So, that makes the question even more interesting in terms of how can one have a more fulfilling life in retirement than they had during their career is their career was so meaningful, purpose-filled, and enduring? Logic would that Bob would be in the 51% of retirees who would say that not working when working was so important and fulfilling, is a bummer!
Bob said that while he had thought about the "homework assignment" that I had assigned to him earlier of defining his best practices and secrets for success in happy and fulfilling retirement, it wasn't too difficult because he had prepared himself for retirement. (And while BOB did not say that preparation was one of his key reasons for success in retirement, my guess as he spoke was that it was somehow part of the recipe). And that his "busyness: in retirement was even more active at times than in "business" was due to a consistent focus on what he calls the "four pillars".
So, the following are Bob's "four pillars for a happy, healthy, and fulfilling retirement", with an emphasis on being active physically, mentally, emotionally, and spiritually-and never being bored:
1. Lifelong Learning: Bob says that he looks to reading, purposeful research through the web and other sources, webinars, podcasts, deep discussions with people he feels have insights into specific topics, and a host of other things to help him continue to become more knowledgeable in the other three "pillars" that follow. For Bob acquiring and honing his knowledge is both an honorable objective but a practical one as well.
2. Impart practical wisdom that helps others achieve their own wellbeing: Bob shared that he serves as a mentor for some of the staff who use to work with and for him. He is always trying to add value to his relationship with them and to fulfill his need to make a difference in the lives of others, in this way fulfilling career wellbeing by helping other people fulfill theirs.
3. Volunteer in support of community improvement projects: Bob mentioned several important projects where he and his wife contributed their talent and time which had measurable outcomes, whether it was helping provide food for the needy during the pandemic or helping travelers who visit Virginia Beach to have a great time and want to come back again. And tell their friends about "VB Strong" as well.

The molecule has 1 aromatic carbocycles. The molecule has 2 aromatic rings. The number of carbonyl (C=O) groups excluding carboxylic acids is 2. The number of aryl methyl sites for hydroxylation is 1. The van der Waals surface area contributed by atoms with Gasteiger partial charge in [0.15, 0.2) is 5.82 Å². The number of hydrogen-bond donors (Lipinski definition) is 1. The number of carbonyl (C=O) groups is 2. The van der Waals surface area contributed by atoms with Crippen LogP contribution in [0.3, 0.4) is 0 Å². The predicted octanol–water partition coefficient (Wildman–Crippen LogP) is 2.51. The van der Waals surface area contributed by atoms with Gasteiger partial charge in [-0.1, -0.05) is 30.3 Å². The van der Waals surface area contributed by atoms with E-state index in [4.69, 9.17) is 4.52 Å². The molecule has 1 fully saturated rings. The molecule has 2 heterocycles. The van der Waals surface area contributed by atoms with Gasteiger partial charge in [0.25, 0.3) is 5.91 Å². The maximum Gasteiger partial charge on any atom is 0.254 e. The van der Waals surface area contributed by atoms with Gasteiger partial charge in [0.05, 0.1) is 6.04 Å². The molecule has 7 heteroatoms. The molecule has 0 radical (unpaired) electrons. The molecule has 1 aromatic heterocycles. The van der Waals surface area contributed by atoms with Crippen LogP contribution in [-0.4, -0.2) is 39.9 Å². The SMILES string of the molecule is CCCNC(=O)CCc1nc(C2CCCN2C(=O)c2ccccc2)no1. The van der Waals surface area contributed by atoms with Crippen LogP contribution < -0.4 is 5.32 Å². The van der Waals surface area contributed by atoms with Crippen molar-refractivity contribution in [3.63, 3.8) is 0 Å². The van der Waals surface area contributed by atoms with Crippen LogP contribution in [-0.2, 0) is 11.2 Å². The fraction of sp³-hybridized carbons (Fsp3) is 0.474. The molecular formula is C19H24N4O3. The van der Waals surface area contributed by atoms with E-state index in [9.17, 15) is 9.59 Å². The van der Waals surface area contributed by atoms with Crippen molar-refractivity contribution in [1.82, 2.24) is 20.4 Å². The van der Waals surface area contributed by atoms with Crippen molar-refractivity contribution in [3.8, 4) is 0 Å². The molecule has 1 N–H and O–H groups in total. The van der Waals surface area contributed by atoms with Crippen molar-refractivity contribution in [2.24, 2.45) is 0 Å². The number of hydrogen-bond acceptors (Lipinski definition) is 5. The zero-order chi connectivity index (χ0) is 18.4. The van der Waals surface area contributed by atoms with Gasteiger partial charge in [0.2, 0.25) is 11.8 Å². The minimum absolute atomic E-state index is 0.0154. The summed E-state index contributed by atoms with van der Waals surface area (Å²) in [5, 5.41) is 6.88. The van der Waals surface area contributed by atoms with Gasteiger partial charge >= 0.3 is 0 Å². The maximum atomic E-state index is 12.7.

4. Explore new places, new experiences, and new skills: Bob has always enjoyed traveling. However, now he and his wife seek travel experiences that let them explore new places, meet new people and do things that they have not done before. He cited a recent trip to West Virginia as one example, and several trips abroad. He also mentioned he is learning to play a musical instrument and becoming more and more interested in cooking.
Bottom line, Bob says he has not been bored at all. And that the secret for him to better living is to L-I-V-E.
When we finished our bike ride, Bob turned the tables on me and asked me since I still work what would I do if I suddenly found myself unable to continue my current work, which I had professed to be meaningful and fulfilling....even though financially it may not be as lucrative as my earlier career. I told him that one aspect of the work I do allows me to work with new ventures and to support community-based projects, even including interacting and collaborating with nonprofits and NGOs.
He listened patiently and then said that my thought process was a good one and a good way to fulfill the career wellbeing essential element when the career is over. However, he made an even more important statement which was: Joe you have an opportunity to amp up a part of your life when you have the gift of more time and that is to give my grandkids more precious
P-R-E-S-E-N-C-E (not just presents).
Upon hearing such "imparted wisdom" I could only say "touche"!